Rabbi Eleazar son of Rabbi Shimon said, ‘Since the world is judged by its majority, if an individual  performs one good deed, they turn the scale both for themselves and the whole world onto the side of merit; one sin, they turn the scale both for themselves and the whole world onto the side of guilt.


I know of no text that so accurately describes the importance of exercising our single, seemingly paltry, votes for indeed this election, like so many others other, will be decided more by whether, than how, we vote.


I would like to draw your attention to a Board of Deputies ‘Your Vote or Theirs’ initiative on this very issue. More information is at;


Shabbat shalom

Friday, 8 May 2009

Disabled Torah


Disability and Parashat Emor: Reading for Holiness in Difficult Places


Sometimes it is easy for me to excited about my Judaism, easy to be excited about Torah and the paths to goodness it opens up for me. Sometimes it is harder. In this trip through parashat emor I want to look in one of the more difficult places.


The opening part of the parasha sets out rules concerning the priesthood. We are told that the right to serve God comes with certain conditions and in the context of setting out these conditions that we find the following verses.

‘The LORD spoke further to Moses: Speak to the Aaron and say: no man of your offspring, throughout the ages, who has a defect [lit. muum] shall be qualified to offer the food of his God. No one at all who has a defect shall be qualified: no man who is blind, or lame, or has a sunken nose (per Rashi) … who is a hunchback, or a dwarf … having a defect he shall not be qualified to offer the food of his God.’ (Lev 21:16-21)


I don’t claim that these verses, even after careful massage, can be seen as benign, but I do believe that we can find something redemptive in them.


I want to make use of two tools – Rabbinic interpretation and historical contextualisation.


The Shulchan Arukh (O.H. 128:30, based on T.B. Megilla 24b) responds to these verses in a perfectly straightforward manner – it prohibits the kohen with a muum from ‘lifting up their hands’ - taking part in the priestly blessing - since the community may be distracted by the mark. Then comes a moment of bravery, ‘but if the person is known in their town, and people are used to seeing them and know they have such a mark – they do lift up their hands.’ Then – in another moment that seems to owe nothing to pshat interpretation – rather than allow communal prejudice to judge whether a certain person is well enough known to meet the criteria set out above, the Shulchan Arukh states that if a person has been in a town for 30 days they are deemed to be a customary sight in the town. If we feel uncomfortable with the special needs of others after this time we must consider that we are the ones who lack holiness, we are not to blame our discomfort on anyone or thing else.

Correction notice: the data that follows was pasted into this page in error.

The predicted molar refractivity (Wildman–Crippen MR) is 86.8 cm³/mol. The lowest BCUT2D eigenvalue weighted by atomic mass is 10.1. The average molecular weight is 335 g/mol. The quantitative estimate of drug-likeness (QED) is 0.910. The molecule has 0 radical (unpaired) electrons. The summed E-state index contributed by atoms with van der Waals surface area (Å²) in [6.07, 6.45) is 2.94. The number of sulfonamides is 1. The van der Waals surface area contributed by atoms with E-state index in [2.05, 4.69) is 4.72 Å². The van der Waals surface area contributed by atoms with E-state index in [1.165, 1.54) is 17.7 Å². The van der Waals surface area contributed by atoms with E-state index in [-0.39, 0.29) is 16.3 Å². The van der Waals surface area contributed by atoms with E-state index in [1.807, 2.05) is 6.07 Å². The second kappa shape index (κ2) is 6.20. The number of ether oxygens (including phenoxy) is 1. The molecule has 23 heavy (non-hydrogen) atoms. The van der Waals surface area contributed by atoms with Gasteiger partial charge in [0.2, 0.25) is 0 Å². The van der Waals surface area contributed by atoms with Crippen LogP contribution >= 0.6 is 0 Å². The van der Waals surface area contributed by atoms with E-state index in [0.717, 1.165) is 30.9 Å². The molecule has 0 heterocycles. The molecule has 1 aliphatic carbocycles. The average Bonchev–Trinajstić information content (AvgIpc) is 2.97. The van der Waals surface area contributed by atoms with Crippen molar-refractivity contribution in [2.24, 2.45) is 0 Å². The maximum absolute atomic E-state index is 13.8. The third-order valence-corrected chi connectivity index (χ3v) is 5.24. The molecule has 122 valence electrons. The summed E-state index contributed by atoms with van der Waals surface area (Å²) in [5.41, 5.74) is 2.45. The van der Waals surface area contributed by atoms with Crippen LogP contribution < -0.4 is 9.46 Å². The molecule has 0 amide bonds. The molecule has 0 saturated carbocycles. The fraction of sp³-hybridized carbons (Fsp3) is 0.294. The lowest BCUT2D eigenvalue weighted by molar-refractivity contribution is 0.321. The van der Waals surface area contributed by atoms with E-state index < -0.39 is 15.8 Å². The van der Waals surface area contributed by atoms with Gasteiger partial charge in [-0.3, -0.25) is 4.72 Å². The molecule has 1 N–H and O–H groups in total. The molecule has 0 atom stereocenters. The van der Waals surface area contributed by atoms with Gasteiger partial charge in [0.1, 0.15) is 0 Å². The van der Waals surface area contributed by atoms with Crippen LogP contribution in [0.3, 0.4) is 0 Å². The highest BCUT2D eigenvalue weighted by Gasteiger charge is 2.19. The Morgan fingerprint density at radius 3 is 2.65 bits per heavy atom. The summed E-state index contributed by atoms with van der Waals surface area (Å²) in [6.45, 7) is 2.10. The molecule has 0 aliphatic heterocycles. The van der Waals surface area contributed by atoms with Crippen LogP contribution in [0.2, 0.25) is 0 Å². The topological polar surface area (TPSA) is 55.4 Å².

We also need to ensure that our discomfort with these verses is indeed warranted as a matter of pshat – context. In the very next verses we learn that even though those with muumim are unable to serve as Priests, they receive the very same payment for their non-service as active Priests. Those with a defect ‘may eat the food of God and of the holy’ (Lev 21:22). These verses may well be a reaction against those Ancient societies who excluded certain groups from avodah – holy service or work – without providing a safety net – a welfare system.



Worth a pause to consider what other ancient societies made of those with disabilities.

On Radio Four this week there was a programme about a debate between Clive James and Gore Vidal. The debate was about whether Christianity contributed anything to the moral standards set forth by the Greek philosophers who were of course pagans. Gore Vidal waxed lyrical about how wonderfully moral the Greeks were. And Gore Vidal is a very intelligent person, but this is nonsense, certainly nonsense if you were disabled.

Aristotle: “Let there be a law that no crippled child should be reared!”

Plato: “This is the kind of medical provision you should legislate in your state. You should provide treatment for those of your citizens whose physical constitution is good. As for the others, it will be best to leave the unhealthy to die, and to put to death those whose psychological condition is incurably corrupt. This is the best thing to do, both for the individual sufferer and for society.”

Maybe in Ancient times the notion that one with a defect would be able to serve as a Priest was so unconscionable that it need not be stated, and that the hiddush - the radical newness and the importance of Torah - is that society owes support to such a person.


We are not given a benign Torah, but nor are we powerless in the face of the difficulties our tradition poses for us. As Israelites may we always find the energy and the will to wrestle boldly with those texts that cause pain and may we prevail.